Theoretical analysis and experimental results show that the method can accurately detect the rotor’s initial position, and verify the feasibility and effectiveness of the method proposed in this paper.
This paper discusses the effectiveness of this method based on the following aspects. First, the mathematical model of the method is deduced and the principles of the method are described. Second, the implementation steps of the method are introduced and error analysis is carried out. Next, the rotor polarity is judged. Finally, the effectiveness of the method is verified and conclusions are drawn through experiment.
3. Current Response to Calculate Rotor Position
3.1. Traditional Method of Angle Extraction
From the above section, after the high-frequency voltage signal is injected into the α-β-axis, the response current contains the initial rotor position information and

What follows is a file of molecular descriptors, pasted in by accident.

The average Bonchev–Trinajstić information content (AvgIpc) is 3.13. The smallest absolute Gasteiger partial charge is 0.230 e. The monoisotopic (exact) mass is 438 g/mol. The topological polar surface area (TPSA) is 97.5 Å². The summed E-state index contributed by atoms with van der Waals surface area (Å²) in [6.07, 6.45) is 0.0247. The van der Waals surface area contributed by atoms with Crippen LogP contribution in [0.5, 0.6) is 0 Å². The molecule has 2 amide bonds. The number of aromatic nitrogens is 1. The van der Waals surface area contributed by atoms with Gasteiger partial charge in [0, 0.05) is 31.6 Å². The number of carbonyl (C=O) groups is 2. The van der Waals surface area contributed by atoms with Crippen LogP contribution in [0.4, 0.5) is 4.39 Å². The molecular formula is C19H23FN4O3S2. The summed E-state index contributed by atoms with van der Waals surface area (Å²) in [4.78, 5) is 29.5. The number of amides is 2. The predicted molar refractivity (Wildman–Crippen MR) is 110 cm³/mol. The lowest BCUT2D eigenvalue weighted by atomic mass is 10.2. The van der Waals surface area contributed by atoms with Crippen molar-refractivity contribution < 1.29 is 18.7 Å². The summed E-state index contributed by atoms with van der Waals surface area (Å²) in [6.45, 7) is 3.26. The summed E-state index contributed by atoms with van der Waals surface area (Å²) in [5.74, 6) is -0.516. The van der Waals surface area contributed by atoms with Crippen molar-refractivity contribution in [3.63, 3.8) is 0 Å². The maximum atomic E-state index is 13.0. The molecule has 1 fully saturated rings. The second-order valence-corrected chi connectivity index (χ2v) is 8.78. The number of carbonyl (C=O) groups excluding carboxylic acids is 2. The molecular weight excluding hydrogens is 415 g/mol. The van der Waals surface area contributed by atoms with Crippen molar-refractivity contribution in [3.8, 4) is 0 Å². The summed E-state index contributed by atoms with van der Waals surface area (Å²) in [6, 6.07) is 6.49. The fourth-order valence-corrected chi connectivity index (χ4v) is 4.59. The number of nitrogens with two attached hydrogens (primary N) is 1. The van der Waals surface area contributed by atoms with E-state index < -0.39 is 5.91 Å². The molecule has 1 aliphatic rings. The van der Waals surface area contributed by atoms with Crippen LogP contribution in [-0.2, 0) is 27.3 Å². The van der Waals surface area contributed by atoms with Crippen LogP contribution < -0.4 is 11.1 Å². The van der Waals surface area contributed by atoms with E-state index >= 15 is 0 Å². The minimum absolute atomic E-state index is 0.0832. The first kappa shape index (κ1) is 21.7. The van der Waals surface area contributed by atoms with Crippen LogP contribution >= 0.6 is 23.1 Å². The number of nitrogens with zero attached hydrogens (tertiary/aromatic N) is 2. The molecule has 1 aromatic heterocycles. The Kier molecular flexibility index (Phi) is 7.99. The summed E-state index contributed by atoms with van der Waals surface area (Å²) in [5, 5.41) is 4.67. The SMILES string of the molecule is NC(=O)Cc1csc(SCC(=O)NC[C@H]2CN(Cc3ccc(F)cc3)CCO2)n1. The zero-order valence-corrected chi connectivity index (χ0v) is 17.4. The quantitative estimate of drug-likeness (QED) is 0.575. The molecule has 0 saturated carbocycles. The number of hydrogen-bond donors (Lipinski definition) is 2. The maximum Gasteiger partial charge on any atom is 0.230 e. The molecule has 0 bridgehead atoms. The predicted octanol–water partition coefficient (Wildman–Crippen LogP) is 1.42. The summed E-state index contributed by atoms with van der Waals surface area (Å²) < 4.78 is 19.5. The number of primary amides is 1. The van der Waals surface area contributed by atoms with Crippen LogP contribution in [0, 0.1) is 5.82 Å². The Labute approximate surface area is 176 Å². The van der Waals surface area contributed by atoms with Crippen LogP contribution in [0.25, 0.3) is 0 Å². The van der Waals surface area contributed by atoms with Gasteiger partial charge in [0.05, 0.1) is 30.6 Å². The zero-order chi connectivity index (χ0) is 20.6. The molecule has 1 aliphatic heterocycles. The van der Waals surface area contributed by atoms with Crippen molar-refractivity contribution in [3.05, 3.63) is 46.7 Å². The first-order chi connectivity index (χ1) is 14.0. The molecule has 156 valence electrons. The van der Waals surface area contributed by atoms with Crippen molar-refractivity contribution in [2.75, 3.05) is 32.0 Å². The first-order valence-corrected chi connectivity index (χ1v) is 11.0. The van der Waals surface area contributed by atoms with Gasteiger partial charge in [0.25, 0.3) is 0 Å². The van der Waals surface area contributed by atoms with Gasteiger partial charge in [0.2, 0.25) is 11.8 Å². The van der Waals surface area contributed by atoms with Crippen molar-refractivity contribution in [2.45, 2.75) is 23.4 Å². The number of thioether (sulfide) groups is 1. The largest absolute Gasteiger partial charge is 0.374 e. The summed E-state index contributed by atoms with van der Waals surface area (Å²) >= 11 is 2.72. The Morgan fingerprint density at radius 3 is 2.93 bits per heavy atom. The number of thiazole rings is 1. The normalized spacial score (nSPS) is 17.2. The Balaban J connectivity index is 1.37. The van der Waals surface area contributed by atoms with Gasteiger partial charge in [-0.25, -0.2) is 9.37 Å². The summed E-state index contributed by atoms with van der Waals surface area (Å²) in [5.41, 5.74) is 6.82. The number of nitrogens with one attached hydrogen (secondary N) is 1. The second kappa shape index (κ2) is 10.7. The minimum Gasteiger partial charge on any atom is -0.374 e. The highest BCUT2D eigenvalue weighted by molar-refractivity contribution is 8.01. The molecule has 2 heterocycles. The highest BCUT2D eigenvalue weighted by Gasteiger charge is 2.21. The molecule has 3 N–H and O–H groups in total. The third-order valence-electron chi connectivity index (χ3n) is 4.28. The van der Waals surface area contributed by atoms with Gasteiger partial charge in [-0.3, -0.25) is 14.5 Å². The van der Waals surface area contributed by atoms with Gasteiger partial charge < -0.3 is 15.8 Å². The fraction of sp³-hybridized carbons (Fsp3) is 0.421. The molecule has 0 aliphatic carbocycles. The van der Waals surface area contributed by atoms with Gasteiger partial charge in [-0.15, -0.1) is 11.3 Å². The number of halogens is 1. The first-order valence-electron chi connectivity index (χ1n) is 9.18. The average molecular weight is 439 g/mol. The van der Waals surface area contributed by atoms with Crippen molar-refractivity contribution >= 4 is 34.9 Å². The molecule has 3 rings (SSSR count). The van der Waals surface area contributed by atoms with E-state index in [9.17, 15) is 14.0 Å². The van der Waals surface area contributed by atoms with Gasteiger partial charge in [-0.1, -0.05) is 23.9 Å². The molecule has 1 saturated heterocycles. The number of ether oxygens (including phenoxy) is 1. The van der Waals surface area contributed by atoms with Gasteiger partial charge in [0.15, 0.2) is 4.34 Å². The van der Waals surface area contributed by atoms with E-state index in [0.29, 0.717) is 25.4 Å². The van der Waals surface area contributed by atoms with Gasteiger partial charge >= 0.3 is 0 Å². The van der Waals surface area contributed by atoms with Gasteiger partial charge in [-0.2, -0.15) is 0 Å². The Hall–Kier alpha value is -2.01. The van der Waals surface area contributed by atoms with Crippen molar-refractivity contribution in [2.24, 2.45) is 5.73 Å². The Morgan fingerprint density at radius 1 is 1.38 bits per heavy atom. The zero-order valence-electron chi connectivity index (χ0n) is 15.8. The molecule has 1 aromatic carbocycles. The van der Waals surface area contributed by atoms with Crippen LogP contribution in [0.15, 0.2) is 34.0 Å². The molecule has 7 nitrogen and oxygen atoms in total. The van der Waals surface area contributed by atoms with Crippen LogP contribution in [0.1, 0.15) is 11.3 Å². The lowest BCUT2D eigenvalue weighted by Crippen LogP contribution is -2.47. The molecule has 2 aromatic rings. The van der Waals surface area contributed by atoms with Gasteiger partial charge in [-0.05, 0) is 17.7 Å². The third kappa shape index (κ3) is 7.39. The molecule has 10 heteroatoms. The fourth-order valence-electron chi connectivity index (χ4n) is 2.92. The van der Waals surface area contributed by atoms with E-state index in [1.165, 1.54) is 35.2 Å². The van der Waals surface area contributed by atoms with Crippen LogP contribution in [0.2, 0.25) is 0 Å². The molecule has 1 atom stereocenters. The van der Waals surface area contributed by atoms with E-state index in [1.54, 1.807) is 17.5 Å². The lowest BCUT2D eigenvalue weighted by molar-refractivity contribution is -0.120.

θ can be extracted from it, as shown in
Figure 3. The relation between the high-frequency response current and
θ is obtained by Equation (15).
In the Equation (14),
I_{αβh} contains the position information of the rotor. It is necessary to extract the high-frequency current component
I_{αβh} with a low-pass filter (LPF) or bandpass filter (BPF). However, the use of the LPF or BPF will affect the accuracy of the estimation. For example, a high-frequency signal of 500 Hz is extracted by BPF. The type of BPF is a typical second-order bandpass filter and the cut-off frequency is 500. The phase-frequency characteristic curve of the BPF, designed according to the above requirements, is shown in
Figure 4.
From the phase-frequency characteristic curve, it can be seen that a high-frequency signal passing through the BPF produces a phase shift of about 2° at 500 Hz. This phase shift also changes as the order of the filter, the cut-off frequency, the passband bandwidth and the frequency of the injected high-frequency signal change. Therefore, the use of a bandpass filter causes a phase shift in the signal and a bias in the estimated angle, which is one of the main problems to be solved below.